This past week, I received a call from a friend who had set aside about $25,000 to make his annual RRSP contribution (plus a bit) by the March 1 deadline. Although he has established an RESP to save for his five young children's future post-secondary education, he has come nowhere near maximizing the annual contributions necessary to obtain all the Canada Education Savings Grants (CESGs) available to them.
His idea was to make an RRSP contribution of $25,000 and use the resulting tax refund of about $11,500 (assuming his Ontario marginal tax rate of approximately 46%) to contribute to an RESP and collect some of the 2013 CESGs based on this contribution.
CESGs are generally paid at a rate of 20% with an annual maximum of $500 per child, unless you have unused grant room from prior years.
To maximize the total CESGs you can collect over a child's youth, you would need to contribute at least $2,500 annually for about 14.5 years to obtain the full $7,200 of CESGs available per child (i.e. 14.4 X $2,500 X 20%).
If you don't contribute each year, however, you can collect prior years' CESGs up to a maximum of $1,000, which can be paid in any one calendar year per beneficiary. To do this, you would have to contribute $5,000 per child, at the 20% CESG matching rate.
In my friend's case, he would be able to collect 20% of his $11,500 RESP contribution, or $2,300, which could then be invested within the RESP and grow tax-deferred. But could he have done better
I suggested he could potentially come out ahead if he were to bypass his RRSP contribution for the time being in favour of maximizing contributions to his RESP to start catching up on missed CESGs. If he were to contribute the full $25,000 to an RESP, the government would pay $5,000 in CESGs into his account (20% X $5,000 X 5 kids). He can always make those RRSP contributions later, once he has caught up on all the retroactive CESGs.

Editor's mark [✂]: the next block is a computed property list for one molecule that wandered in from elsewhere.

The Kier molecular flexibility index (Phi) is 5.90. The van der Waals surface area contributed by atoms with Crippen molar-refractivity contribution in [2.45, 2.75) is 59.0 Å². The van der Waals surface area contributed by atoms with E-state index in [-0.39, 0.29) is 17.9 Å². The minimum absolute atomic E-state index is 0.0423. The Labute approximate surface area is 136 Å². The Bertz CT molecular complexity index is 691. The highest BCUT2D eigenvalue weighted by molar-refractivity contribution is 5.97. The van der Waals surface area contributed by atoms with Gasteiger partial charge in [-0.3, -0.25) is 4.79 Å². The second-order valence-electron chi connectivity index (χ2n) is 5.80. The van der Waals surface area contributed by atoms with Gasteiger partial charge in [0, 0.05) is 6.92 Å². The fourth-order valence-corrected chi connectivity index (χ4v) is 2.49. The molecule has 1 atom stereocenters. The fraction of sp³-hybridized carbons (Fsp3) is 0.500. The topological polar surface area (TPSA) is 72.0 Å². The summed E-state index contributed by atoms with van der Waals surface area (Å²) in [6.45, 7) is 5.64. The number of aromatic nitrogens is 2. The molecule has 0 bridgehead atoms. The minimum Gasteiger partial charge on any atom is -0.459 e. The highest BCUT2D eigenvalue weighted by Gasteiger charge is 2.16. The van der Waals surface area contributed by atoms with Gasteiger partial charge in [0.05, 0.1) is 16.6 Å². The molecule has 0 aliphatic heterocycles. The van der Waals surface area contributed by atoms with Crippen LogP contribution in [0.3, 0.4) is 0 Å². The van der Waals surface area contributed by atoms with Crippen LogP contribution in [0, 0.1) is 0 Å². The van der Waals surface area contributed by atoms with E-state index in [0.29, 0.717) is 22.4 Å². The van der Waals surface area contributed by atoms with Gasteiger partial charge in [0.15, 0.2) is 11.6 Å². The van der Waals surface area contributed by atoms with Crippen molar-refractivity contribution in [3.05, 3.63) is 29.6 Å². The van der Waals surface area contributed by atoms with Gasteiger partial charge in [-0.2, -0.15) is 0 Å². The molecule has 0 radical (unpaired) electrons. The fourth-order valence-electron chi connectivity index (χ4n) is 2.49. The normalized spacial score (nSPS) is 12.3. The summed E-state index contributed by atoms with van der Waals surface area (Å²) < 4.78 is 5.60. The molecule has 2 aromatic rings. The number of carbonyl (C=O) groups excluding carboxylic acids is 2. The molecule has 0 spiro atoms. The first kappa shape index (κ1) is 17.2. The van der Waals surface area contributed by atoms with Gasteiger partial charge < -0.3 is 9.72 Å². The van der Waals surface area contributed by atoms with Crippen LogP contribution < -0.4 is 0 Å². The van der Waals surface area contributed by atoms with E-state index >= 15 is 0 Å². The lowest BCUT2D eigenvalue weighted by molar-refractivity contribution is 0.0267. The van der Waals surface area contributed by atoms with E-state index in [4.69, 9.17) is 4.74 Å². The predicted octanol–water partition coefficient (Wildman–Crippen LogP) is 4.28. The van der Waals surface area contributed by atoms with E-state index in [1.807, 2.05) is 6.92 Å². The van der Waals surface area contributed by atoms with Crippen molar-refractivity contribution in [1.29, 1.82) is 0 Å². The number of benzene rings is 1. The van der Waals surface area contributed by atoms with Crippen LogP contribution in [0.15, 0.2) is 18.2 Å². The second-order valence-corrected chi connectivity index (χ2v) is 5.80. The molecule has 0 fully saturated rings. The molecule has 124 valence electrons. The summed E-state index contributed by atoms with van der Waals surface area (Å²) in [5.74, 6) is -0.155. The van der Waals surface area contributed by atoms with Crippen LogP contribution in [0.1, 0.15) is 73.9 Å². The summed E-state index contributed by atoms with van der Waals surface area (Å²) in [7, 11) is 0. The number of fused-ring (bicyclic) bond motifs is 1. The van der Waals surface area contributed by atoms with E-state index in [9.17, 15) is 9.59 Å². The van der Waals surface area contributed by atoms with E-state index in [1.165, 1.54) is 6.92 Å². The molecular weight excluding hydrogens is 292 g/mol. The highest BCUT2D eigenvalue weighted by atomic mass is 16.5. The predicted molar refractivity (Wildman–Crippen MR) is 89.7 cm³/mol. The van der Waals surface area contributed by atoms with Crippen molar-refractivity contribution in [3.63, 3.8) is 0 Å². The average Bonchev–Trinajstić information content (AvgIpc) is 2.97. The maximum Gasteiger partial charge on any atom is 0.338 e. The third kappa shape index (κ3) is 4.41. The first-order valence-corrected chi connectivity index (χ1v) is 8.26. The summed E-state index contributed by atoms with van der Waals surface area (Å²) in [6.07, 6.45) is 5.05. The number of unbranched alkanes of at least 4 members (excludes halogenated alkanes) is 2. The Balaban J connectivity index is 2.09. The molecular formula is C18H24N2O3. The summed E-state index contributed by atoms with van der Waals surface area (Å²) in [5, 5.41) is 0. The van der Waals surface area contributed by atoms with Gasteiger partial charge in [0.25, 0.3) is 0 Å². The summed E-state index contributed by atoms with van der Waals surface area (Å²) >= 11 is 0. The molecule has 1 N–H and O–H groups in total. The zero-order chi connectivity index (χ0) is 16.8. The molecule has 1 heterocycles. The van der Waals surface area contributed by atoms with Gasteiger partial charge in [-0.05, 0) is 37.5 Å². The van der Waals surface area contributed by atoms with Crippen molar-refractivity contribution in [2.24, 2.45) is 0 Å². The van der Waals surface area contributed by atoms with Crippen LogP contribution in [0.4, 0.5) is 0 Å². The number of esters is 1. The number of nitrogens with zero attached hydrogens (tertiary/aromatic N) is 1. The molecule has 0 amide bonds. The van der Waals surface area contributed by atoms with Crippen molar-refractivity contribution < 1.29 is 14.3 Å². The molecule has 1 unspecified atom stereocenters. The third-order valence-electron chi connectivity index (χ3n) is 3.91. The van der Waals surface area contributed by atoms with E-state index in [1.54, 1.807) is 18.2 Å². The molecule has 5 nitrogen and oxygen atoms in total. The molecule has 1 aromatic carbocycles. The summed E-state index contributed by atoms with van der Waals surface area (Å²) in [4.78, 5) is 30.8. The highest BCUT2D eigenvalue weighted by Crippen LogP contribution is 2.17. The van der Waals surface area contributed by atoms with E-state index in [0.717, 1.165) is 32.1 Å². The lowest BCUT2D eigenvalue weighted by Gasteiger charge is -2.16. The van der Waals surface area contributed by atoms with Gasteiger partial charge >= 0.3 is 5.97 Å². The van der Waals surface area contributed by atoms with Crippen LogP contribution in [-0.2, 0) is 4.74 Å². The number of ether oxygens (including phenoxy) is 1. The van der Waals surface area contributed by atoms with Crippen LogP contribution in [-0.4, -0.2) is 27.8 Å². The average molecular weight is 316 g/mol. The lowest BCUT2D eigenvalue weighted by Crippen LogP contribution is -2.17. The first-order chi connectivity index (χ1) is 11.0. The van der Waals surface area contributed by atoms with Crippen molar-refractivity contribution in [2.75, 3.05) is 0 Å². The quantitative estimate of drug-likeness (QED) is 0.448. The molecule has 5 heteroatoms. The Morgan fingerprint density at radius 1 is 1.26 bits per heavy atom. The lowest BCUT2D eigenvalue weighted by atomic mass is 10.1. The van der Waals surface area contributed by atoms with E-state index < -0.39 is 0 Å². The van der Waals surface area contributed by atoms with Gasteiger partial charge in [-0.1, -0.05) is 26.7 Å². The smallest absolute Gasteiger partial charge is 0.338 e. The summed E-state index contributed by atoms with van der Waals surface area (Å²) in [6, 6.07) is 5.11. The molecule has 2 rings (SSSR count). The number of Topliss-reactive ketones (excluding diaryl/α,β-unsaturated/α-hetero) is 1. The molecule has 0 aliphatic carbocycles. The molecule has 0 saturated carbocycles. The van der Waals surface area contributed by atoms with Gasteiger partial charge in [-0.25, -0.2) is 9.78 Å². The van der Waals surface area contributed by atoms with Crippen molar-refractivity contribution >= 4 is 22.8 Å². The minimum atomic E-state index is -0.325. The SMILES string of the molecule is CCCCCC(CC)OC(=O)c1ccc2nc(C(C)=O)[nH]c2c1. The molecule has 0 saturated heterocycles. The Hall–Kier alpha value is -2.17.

But what about the loss of the tax-deferred accumulation in the RRSP
Often, you can get the same result with the tax-deferred growth in the RESP. In fact, in many cases the RESP provides effectively tax-free accumulation since withdrawals of Educational Assistance Payments, which consist of the accumulated income, growth and CESGs, are taxable to the student, who likely won't end up paying any tax on EAPs withdrawn owing to the various personal tax credits (e.g. basic, tuition, education and textbook) available, estimated to total more than $20,000 annually.
Thus the true benefit of going 100% on RESP contributions is to maximize the free government money while he can and save the RRSP contribution room for a later date.